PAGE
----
Discussion of imposing bachelor taxes in the United States died off after the Montana law was struck down. It was clear that a bachelor tax would not stand up in court. At the same time, the rate of lifelong singleness in the United States began to decline in the 1920s, even as new immigration restrictions significantly limited the number of people coming to America. The perceived urgency for such legislation disappeared.
Did bachelor taxes have any effect on marriage in the United States? Probably not. Life-long singleness was already in decline when the Montana law was passed and immigration restrictions went into effect shortly thereafter. Even if it had been effective, Montana’s population of bachelors and spinsters was too small to make a significant difference nationally and I have not been able to identify any other place where a similar law was enacted. However, the mere discussion of such a law illustrates how concerned Progressive Era nativists were about the suicide of the Anglo-Saxon race. By passing laws to force people to marry, they could set the stage for population recovery. Ironically, by the 1930s, newspapers across the country were poking fun at what their editors saw as foolish and unusual legislation coming from places outside the United States: bachelor taxes.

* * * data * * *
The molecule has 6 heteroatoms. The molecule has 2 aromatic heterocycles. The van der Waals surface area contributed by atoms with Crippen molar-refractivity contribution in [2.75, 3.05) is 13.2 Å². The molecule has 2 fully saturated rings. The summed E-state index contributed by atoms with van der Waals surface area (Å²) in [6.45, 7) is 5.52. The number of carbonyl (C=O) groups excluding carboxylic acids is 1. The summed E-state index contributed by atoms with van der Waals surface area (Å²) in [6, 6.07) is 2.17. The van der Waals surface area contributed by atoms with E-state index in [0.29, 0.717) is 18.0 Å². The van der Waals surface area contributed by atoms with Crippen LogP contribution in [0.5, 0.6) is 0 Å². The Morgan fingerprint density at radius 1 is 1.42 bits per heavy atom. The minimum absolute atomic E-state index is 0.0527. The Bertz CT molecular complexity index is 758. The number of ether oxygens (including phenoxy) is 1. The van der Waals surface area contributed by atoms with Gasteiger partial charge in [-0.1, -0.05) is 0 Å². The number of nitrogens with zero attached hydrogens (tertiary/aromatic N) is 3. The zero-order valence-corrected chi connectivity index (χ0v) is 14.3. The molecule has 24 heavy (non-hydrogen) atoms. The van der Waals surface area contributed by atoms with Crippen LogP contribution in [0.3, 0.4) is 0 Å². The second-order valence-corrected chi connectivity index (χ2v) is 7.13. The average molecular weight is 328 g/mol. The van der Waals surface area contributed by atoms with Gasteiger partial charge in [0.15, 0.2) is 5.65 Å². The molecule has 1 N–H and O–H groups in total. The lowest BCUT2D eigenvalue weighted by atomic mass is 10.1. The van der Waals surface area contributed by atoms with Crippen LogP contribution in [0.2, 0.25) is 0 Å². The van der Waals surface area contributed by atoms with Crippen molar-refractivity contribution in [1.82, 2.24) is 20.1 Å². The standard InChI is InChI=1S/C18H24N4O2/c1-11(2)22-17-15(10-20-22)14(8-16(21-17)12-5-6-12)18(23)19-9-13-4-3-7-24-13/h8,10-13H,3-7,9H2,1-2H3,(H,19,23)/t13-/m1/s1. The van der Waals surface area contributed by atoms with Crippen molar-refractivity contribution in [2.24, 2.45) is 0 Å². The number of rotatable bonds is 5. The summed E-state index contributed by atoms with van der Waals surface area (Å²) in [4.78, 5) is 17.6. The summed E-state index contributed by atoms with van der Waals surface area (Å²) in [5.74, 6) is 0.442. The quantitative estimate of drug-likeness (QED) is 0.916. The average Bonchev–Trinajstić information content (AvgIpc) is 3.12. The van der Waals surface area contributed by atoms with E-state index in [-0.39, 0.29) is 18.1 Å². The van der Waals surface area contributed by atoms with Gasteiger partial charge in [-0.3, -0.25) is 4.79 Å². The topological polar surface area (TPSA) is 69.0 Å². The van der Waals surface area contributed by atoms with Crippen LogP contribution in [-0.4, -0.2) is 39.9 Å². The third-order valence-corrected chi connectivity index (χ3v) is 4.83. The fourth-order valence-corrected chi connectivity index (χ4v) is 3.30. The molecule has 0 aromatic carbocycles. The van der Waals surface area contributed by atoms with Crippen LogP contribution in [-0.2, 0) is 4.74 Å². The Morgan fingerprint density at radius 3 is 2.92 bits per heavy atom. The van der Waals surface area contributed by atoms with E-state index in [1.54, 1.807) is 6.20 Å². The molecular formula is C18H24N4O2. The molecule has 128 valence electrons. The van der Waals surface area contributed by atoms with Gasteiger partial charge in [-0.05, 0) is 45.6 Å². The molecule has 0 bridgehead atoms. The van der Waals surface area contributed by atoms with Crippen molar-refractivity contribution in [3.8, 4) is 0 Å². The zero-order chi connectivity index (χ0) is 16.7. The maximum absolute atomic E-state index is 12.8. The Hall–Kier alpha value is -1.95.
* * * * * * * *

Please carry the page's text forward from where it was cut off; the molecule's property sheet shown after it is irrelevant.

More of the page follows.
“Another Proposed War Tax,” S. D. Ehrhart, Puck, v. 43, no. 1114, (1898 July 13), centerfold. Library of Congress Prints and Photographs Division.
Dr. Jill Frahm
Jill Frahm received her PhD in U.S. History from the University of Minnesota. Her research and writing focus on unconventional women of the Gilded Age and Progressive Era. She teaches history at Dakota County Technical College in Rosemount, MN.